“Eclectic, interesting…will fill you with hope and resolve!” – Pick up our new short story collection, Women.Mutiny
A touching story about a woman and the rickshaw driver who takes her to work every day.
Her bed gleamed pale yellow with the morning sunlight, trying to make her aware of the time. Pallavi slowly opened her sleep-ridden eyes with a certainty that she was definitely going to be late for office. She hadn’t been able to sleep properly last night. With memories of Samar playing on loop in her head, she had kept tossing on the bed until 2 a.m. last night. “Was it the right decision to break up with him or did he deserve a second chance? If he could betray her once, he would definitely betray her again?”
While her mind continued last night’s saga, her phone alarm reminded her again of the time. She got up hastily and with a towel in hand, dashed into the bathroom. She got ready in half an hour. This was not her hometown of Himachal, where it took a maximum of 20 minutes to commute from one corner of the city to another. This was Mumbai. Goregaon is just two stations away from Kandivali in Mumbai local and yet it takes more than an hour to reach office from her apartment. Today, she thought of skipping her usual train travel and decided to go directly by auto rickshaw.
She hurriedly got down the stairs and saw a rickshaw waiting just outside her building. “Kandivali?” she asked. He nodded, and she jumped inside the rickshaw. After coming to her senses, Pallavi realized that rickshaw wallah had nodded in a manner as if he knew exactly where to go. She darted a glance at the mirror and tried to inspect him. With salt and pepper hair, he looked roughly 50-55 years of age. His uniform was so neat and tidy that it seemed freshly ironed. Suddenly, it struck her that he was the same person who dropped her to station the day before. Pallavi could have mulled more over it but the idea of thinking about a rickshaw wallah seemed too trivial to her. She took out a novel from her handbag to make better use of time and immersed herself in it.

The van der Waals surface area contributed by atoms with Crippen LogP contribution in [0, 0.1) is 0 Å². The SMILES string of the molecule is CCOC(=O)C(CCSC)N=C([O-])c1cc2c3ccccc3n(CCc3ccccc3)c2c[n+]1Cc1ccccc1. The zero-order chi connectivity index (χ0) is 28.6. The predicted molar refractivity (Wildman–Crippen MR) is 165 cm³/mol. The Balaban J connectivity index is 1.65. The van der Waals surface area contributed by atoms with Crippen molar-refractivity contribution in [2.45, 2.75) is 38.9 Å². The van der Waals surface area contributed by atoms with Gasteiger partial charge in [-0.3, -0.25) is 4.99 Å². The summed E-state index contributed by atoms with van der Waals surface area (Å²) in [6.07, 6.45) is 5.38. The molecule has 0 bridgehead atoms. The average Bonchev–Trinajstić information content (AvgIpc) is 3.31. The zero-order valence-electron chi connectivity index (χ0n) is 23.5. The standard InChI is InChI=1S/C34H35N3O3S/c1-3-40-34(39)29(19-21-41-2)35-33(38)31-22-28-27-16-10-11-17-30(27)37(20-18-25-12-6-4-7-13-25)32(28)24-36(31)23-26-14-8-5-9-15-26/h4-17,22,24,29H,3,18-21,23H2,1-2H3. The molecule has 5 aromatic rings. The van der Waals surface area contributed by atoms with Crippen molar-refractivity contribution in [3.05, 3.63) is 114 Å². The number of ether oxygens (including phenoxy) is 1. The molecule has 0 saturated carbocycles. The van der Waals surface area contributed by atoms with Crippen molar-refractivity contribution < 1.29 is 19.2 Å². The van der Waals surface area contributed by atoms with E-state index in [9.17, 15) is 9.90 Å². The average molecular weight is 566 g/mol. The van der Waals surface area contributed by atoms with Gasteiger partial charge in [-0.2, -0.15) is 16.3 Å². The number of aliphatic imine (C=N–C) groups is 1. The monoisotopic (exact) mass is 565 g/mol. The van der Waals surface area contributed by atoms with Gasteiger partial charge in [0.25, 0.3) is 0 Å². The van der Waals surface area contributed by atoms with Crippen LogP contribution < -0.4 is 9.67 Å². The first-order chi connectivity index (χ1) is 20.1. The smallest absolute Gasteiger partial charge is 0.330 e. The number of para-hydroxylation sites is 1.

With salt and pepper hair, he looked roughly 50-55 years of age. His uniform was so neat and tidy that it seemed freshly ironed.
Rickshaw wallah: “Madam, every day you leave home at 9.30 in the morning. I guess you’re a bit late today.”
Pallavi: “Yes, that’s why I am going directly by rickshaw.”
After saying this, she again dunked her head into the book. She couldn’t find duplicity in his words, in fact there was a strange sense of innocence. But even then, she didn’t want to trust him. She had already put her faith in someone she was closely attached to and that got shattered. Then why would she trust a stranger? These days, newspapers are flooded with the news of burglary and rapes. Who knows if a wolf is residing in a seemingly decent looking person?
Though her eyes were still fixed on the book, her mind was entrapped in these complications. Pallavi suddenly recollected that one day when she commuted to office with a colleague, Tanya, this same rickshaw wallah had dropped her. Because of his continuous jabbering, they hadn’t been able to focus on their conversation. This had enraged Tanya. She had been about to shut him up when Pallavi had stopped her. “Come on, even these people get bored of travelling all day without speaking a single word, nobody is there to talk or listen to them?” Pallavi had tried to evade the matter.